Denmark releases three suspected over burning of PM effigy

The Danish high court on Monday released from custody three men who are suspected of making threats in a case relating to an effigy of Prime Minister Mette Frederiksen that was hung up during anti-lockdown protests.

Denmark releases three suspected over burning of PM effigy
An effigy of PM Mette Frederiksen -- with the words 'she can and must be culled' -- burns in Copenhagen in January. Photo: Mads Claus Rasmussen/Ritzau Scanpix

A lawyer for one of the men, Ulrik Sjølin, confirmed their release to news wire Ritzau.

The three men have been detained in custody since January 24th and 25th, and their eight-week detention was a factor in the decision to release them.

READ ALSO: Denmark detains third man over burning of prime minister effigy

After a city court in Frederiksberg approved their release on Friday, the higher court upheld that decision following an appeal from the prosecutor.

The three men are suspected of making threats after an effigy of Prime Minister Mette Frederiksen was hung from a lamp post and burned during protests against coronavirus restrictions in January.

The effigy, on which a picture of Frederiksen’s face was affixed along with a sign bearing the words “she must and shall be culled”, was set on fire during protests in which around 1,000 people took part. The words are ostensibly in reference to the prime minister’s management of the outbreak of mutated coronavirus in mink in November 2020.

Police have not yet clarified who set fire to the effigy.

In addition to being suspected of making threats, the three men are also under suspicion under Danish law’s paragraph 113, which protects against attacks on the government and can give up to 16 years in prison. It is the milder misdemeanour – making threats – for which they were remanded in custody.

They could also be punished under an amendment which provides for harsher punishments for certain crimes committed in relation to the coronavirus pandemic.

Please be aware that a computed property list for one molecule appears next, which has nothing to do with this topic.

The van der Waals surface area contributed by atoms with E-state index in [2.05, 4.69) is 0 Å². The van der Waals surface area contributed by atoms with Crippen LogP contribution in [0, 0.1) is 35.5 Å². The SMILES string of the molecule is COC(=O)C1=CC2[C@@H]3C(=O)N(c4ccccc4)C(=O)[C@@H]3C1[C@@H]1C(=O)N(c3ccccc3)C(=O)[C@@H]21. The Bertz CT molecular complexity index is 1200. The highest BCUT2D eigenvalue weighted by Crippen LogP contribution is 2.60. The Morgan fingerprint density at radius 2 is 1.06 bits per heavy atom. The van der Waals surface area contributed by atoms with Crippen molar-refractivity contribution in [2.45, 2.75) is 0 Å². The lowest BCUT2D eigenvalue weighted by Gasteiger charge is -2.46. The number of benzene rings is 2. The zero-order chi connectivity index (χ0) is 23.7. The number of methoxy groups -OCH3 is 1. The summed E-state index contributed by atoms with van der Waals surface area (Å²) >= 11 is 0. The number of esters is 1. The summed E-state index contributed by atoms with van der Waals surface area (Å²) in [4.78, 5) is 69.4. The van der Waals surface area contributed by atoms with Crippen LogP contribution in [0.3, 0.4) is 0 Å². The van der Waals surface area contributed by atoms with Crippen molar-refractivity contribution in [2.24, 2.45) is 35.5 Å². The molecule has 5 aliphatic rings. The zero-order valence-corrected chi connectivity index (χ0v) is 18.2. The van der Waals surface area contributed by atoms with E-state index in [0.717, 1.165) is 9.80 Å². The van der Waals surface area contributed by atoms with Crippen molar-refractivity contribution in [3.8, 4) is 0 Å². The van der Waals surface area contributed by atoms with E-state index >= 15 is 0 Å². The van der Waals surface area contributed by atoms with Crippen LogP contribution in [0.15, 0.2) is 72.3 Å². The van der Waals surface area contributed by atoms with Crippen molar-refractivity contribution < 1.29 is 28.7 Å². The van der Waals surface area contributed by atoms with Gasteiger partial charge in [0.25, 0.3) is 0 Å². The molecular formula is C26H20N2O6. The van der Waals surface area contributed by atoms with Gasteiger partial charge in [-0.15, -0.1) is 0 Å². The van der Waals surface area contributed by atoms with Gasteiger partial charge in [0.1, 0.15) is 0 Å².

The three have admitted to hanging the effigy from a lamppost during the January disturbances in Copenhagen but denied setting it alight.

Member comments

Log in here to leave a comment.
Become a Member to leave a comment.


Public Health Agency recommends two Covid doses next year for elderly

Sweden's Public Health Agency is recommending that those above the age of 80 should receive two doses of a Covid-19 vaccine a year, once in the spring and once in the autumn, as it shifts towards a longer-term strategy for the virus.

Public Health Agency recommends two Covid doses next year for elderly

In a new recommendation, the agency said that those living in elderly care centres, and those above the age of 80 should from March 1st receive two vaccinations a year, with a six month gap between doses. 

“Elderly people develop a somewhat worse immune defence after vaccination and immunity wanes faster than among young and healthy people,” the agency said. “That means that elderly people have a greater need of booster doses than younger ones. The Swedish Public Health Agency considers, based on the current knowledge, that it will be important even going into the future to have booster doses for the elderly and people in risk groups.” 


People between the ages of 65 and 79 years old and young people with risk factors, such as obesity, diabetes, poor kidney function or high blood pressure, are recommended to take one additional dose per year.

The new vaccination recommendation, which will start to apply from March 1st next year, is only for 2023, Johanna Rubin, the investigator in the agency’s vaccination programme unit, explained. 

She said too much was still unclear about how long protection from vaccination lasted to institute a permanent programme.

“This recommendation applies to 2023. There is not really an abundance of data on how long protection lasts after a booster dose, of course, but this is what we can say for now,” she told the TT newswire. 

It was likely, however, that elderly people would end up being given an annual dose to protect them from any new variants, as has long been the case with influenza.